Friday, November 21, 2008

New paper: “Social Insecurity: Personal Accounts and the Stock Market Collapse”

I have a new paper out today through AEI called "Social Insecurity: Personal Accounts and the Stock Market Collapse." The paper is the first in AEI's new Retirement Policy Outlook series and builds on previous work on how personal accounts would have fared given the stock market conditions of the past year or so. Here's the summary, followed by a few comments:

The recent financial crisis and ensuing stock market gyrations have drawn renewed attention to Social Security reform, in particular proposals to establish personal retirement accounts that invest in stocks and bonds. As Barack Obama asked a campaign audience, "Imagine if you had some of your Social Security money in the stock market right now. How would you be feeling about the prospects for your retirement?" But despite the recent market downturn, individuals investing four percentage points of the 12.4 percent payroll tax in a personal account holding a "life-cycle" portfolio and retiring today would have increased their total Social Security benefits by more than 15 percent. Moreover, a simulation of ninety-five cohorts of individuals retiring from 1915 through 2008 found that all of them would have increased their total Social Security benefits by holding personal accounts. These results are not intended to understate the risks of equity investment, but rather put them in perspective. Some analysis has overstated the importance of returns over a short period of time relative to those over the full course of a working lifetime by looking at declines in stock returns over only the last year. While individuals retiring today may have ended with a lower account balance than they expected, they would nevertheless have significantly increased their total retirement benefits by virtue of choosing to participate in a personal retirement account.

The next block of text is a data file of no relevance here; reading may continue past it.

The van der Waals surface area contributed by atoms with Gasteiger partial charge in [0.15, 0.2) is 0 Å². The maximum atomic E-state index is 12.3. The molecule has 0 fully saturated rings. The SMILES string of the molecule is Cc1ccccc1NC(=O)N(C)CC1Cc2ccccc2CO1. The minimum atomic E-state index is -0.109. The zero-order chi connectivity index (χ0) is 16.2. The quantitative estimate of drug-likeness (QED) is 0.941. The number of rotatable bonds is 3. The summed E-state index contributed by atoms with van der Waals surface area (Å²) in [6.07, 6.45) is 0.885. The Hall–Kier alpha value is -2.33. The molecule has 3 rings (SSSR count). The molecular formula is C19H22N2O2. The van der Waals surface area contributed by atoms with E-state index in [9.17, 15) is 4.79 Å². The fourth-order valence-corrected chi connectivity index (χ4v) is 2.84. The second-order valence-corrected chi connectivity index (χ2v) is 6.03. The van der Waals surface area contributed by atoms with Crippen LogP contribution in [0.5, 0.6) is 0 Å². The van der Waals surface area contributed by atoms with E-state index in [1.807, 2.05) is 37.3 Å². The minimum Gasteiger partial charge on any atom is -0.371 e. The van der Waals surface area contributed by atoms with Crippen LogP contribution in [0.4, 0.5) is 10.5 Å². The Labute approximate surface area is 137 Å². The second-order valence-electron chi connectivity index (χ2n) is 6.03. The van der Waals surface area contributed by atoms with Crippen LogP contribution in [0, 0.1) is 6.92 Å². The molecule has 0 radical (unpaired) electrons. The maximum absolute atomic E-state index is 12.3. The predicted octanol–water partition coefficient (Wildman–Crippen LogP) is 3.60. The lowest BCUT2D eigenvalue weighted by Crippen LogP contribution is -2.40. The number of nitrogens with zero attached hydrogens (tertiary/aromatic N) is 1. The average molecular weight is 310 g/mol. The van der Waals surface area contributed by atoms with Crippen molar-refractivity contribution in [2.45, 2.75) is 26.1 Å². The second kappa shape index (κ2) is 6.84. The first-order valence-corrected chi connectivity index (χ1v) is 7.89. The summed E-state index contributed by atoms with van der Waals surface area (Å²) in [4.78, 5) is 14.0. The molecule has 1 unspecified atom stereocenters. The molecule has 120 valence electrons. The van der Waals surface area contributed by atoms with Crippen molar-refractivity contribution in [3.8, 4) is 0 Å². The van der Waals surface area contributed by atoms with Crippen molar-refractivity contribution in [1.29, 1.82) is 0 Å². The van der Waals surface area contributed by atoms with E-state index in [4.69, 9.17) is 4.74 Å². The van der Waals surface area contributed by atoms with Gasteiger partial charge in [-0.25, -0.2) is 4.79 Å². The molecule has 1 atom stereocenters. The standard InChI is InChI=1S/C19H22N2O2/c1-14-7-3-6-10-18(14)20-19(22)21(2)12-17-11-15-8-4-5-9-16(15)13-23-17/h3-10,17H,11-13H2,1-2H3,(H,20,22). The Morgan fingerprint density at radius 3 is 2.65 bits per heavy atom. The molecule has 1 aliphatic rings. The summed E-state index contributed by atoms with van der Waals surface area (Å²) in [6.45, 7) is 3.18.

There are three key parts to the paper:

First, a relatively simple simulation of a stylized personal account plan against stock and bond returns from 1871 through November 4, 2008. This modeling shows that all cohorts with personal accounts would have increased their total Social Security benefits, by an average of around 15 percent.

Second, a discussion of how the results from this analysis differ from similar simulations by Robert Shiller of Yale and Gary Burtless of the Brookings Institution, both of whom come to different conclusions than I do. The paper shows that Shiller's paper's methodology dealing with historical market returns tends to overestimate the number of account holders who would fail to "break even" by holding an account. Burtless's work simulates (in essence) IRA or 401k plans invested in stocks, not a Social Security reform plan where accounts are integrated with the rest of the program. As you model reform plans more closely, many of Burtless's results fall away.

Third, a broader theoretical discussion of stock returns, personal accounts and Social Security reform. This draws some important caveats on the data-driven work in the paper and notes that personal accounts might best be viewed as a saving tool, not as a means to get higher returns via investment in equities.

I'll try to post the data and calculations in an Excel file later today.

No comments: